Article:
One of the conditions which are a prerequisite in maximizing a player's performance is that the training concept must account for individual differences, many of them, apparently being of origin. The idea of training "THE TEAM", in view of the reality that the performance level to which a player will progress depends upon the degree to which he/she develops own individual abilities, has lost its meaning. Training "THE PLAYERS" is actually the challenge and in the concept of Maximal Training where the exercise structures are defined to meet the individual needs and capacities of the players, can effectively address this objective.
Initially and as early as possible in the development of a player, individual characteristics and differences must be identified. Next, they should be carefully evaluated, and then, the process of influencing and integrating them into the specifics of performance requirements can begin.
Many factors contribute to individual variation in training response and match performance. The following are of greater significance.
Although performance in football is not decided by the players' physical constitution, some anatomic aspects should be considered. For instance players, who are tall and also have long limb segments, would encounter difficulties in executing sudden or rapid changes related to ball work or complex movement in conditions of fast or sprint running. This is due to high inertia of limb segments, particularly the legs, which in the game specificity could reach extreme demands on posture, balance, power and specific coordination. To optimize adaptation and response in such cases the training structures must provide systematic overloading for players who need to improve their movement efficiency, e.g., planning an increased rate of complex and rapid movement in the exercise structure.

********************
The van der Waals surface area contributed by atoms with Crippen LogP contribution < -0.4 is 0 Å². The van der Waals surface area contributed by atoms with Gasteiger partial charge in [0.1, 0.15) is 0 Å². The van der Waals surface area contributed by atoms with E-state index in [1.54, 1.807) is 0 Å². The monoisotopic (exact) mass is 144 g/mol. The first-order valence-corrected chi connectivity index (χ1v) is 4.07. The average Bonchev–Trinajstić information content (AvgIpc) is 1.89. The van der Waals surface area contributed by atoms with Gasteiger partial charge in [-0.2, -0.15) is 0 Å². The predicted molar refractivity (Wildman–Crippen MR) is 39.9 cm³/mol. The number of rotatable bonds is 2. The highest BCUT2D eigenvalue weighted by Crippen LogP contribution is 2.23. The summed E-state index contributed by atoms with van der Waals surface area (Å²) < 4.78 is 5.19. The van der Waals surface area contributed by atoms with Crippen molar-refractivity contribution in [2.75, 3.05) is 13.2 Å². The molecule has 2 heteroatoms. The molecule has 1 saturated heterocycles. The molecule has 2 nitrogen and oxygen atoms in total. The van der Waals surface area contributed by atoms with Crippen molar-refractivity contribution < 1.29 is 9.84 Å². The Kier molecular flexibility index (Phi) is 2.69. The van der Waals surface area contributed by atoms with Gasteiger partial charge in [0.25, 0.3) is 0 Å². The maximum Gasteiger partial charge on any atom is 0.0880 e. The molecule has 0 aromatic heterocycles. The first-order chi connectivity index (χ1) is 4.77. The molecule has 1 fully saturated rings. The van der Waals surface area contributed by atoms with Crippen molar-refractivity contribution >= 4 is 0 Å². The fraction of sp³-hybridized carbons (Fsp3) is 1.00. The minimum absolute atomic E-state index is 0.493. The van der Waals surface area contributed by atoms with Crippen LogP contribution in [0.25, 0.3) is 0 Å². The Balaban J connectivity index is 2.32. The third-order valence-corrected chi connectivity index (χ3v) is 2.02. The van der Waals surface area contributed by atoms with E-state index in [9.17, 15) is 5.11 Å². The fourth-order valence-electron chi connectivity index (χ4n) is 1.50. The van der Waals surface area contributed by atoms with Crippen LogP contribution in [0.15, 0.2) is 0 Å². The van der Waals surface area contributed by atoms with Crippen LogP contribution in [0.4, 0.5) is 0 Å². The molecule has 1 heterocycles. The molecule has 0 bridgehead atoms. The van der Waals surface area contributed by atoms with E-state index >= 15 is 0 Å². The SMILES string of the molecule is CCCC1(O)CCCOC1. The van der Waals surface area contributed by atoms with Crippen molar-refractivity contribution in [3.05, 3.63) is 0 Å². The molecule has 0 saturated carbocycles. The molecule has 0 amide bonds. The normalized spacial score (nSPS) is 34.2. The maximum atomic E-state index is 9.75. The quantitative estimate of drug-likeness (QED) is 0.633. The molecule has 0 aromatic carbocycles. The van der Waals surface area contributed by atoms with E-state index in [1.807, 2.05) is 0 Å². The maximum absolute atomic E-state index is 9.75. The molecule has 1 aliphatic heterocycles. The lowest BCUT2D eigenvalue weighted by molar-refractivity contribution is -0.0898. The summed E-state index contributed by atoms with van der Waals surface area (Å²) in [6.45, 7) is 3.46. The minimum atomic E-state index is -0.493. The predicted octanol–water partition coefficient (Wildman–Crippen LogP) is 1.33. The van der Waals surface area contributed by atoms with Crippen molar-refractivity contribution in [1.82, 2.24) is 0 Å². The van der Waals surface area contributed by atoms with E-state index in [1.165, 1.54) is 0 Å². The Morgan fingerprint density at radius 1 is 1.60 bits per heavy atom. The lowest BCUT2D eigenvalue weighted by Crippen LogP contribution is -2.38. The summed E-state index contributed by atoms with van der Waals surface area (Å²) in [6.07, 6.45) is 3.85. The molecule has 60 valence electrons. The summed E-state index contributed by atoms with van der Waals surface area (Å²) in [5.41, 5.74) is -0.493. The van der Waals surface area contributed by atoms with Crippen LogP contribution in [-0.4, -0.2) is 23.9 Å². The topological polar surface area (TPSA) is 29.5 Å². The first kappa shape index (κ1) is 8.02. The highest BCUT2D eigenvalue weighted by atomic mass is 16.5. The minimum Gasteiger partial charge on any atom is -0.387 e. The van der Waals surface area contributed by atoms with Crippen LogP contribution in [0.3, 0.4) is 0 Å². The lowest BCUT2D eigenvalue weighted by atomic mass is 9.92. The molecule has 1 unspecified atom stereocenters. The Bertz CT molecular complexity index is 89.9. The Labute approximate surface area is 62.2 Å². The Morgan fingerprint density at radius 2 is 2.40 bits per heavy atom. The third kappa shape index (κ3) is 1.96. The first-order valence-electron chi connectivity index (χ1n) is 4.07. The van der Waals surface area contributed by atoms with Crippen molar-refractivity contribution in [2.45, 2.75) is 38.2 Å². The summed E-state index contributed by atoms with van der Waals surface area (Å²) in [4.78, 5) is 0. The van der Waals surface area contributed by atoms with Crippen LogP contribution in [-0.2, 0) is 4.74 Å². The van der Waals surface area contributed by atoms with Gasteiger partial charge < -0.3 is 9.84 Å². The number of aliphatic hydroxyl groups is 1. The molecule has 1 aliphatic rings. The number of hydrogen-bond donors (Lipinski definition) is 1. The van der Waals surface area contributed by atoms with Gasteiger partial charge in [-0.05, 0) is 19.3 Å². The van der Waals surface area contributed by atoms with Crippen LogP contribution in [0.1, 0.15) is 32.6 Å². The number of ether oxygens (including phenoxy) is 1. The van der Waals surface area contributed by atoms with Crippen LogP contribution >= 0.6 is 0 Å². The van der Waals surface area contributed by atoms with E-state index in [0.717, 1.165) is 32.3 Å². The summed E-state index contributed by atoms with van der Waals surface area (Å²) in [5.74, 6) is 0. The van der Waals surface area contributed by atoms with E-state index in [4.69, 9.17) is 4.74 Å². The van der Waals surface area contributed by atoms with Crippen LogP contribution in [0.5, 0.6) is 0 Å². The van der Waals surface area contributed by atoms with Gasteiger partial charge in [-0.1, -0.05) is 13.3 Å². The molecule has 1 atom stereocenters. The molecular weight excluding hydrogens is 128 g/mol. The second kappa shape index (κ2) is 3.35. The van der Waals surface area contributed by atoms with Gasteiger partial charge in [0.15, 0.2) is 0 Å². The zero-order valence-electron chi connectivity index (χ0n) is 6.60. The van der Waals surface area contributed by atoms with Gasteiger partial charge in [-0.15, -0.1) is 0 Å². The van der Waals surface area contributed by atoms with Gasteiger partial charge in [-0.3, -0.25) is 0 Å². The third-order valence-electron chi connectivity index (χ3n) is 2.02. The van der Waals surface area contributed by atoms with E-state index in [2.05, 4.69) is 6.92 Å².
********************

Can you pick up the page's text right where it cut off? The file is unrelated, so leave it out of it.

PHYSIOLOGIC AND PSYCHOLOGIC TRAITS
It is unrealistic to expect different players to be in the same state of training or competitive form at the same time. A lengthy list of changes and characteristics of match performance imposed by external factors such as the opponents' game approach, own role in the line-up, micro-climate, etc., blended to individual differences on the mental and physiological performance, are responsible for visible variations in a player's competition form. By manipulating football brain stimulation, complex-intensity, duration, active rest and relaxation in a more individualised training approach, players' differences in performance output could be successfully addressed.
It is recognized that players with predispositions for superior endurance capacity, once it has been optimized, would be easily worn-out if continuously involved in a pure high intensity "team" endurance programme. Alternative exercise structures should enhance the other side of these players' functional identity, i.e., dynamic ball work creativity, tactical leadership and competitiveness.
It is only normal that a player who has, for example, natural capacity for superior work rate to be particularly exposed to intensive adaptations for accurate and consistent passing performance. The combination of both innate fatigue resistance and excellent ball distribution could decisively influence performance.
Consequently, it is counterproductive to insist that all the players respond to training the same way or at the same relative or absolute work rate. It is also unrealistic to expect all the players to respond to a given training dosage, e.g., warm-up routine, effort-rest ratio or active recovery procedure, strictly imposed tactical schemes, etc.
At least for players who show differences in their adaptation and response to training and match challenges, it would be that the best solution is to recognize, explore and influence such individual differences in a training approach capable of inducing maximal, and yet useful differentiated effects.
An extra from the Maximal Training book (Note: the book is no longer available in stores.)